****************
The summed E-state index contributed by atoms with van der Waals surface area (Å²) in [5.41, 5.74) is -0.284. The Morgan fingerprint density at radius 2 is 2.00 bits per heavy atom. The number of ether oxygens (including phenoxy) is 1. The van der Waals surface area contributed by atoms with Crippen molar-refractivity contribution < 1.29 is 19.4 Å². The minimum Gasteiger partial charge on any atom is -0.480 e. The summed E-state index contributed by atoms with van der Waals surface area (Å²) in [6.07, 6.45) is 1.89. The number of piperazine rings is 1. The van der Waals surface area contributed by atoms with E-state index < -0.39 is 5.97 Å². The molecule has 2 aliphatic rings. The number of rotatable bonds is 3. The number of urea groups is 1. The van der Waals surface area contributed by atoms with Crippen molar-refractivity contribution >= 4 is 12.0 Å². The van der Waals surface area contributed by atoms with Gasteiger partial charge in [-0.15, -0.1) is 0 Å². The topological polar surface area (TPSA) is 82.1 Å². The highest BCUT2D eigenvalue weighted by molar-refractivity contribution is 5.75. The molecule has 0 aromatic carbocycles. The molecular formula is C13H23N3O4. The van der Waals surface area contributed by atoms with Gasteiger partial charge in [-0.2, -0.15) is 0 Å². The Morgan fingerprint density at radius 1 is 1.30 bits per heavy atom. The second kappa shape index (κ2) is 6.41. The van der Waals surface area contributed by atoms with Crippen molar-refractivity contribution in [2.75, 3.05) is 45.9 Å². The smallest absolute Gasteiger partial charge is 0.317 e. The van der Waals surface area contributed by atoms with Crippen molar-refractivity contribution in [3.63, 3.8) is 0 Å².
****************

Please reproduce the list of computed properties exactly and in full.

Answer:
The summed E-state index contributed by atoms with van der Waals surface area (Å²) in [5.41, 5.74) is -0.284. The Morgan fingerprint density at radius 2 is 2.00 bits per heavy atom. The number of ether oxygens (including phenoxy) is 1. The van der Waals surface area contributed by atoms with Crippen molar-refractivity contribution < 1.29 is 19.4 Å². The minimum Gasteiger partial charge on any atom is -0.480 e. The summed E-state index contributed by atoms with van der Waals surface area (Å²) in [6.07, 6.45) is 1.89. The number of piperazine rings is 1. The van der Waals surface area contributed by atoms with E-state index < -0.39 is 5.97 Å². The molecule has 2 aliphatic rings. The number of rotatable bonds is 3. The number of urea groups is 1. The van der Waals surface area contributed by atoms with Crippen molar-refractivity contribution >= 4 is 12.0 Å². The van der Waals surface area contributed by atoms with Gasteiger partial charge in [-0.15, -0.1) is 0 Å². The topological polar surface area (TPSA) is 82.1 Å². The highest BCUT2D eigenvalue weighted by molar-refractivity contribution is 5.75. The molecule has 0 aromatic carbocycles. The molecular formula is C13H23N3O4. The van der Waals surface area contributed by atoms with Gasteiger partial charge in [-0.2, -0.15) is 0 Å². The Morgan fingerprint density at radius 1 is 1.30 bits per heavy atom. The second kappa shape index (κ2) is 6.41. The van der Waals surface area contributed by atoms with Crippen molar-refractivity contribution in [2.75, 3.05) is 45.9 Å². The smallest absolute Gasteiger partial charge is 0.317 e. The van der Waals surface area contributed by atoms with Crippen molar-refractivity contribution in [3.63, 3.8) is 0 Å².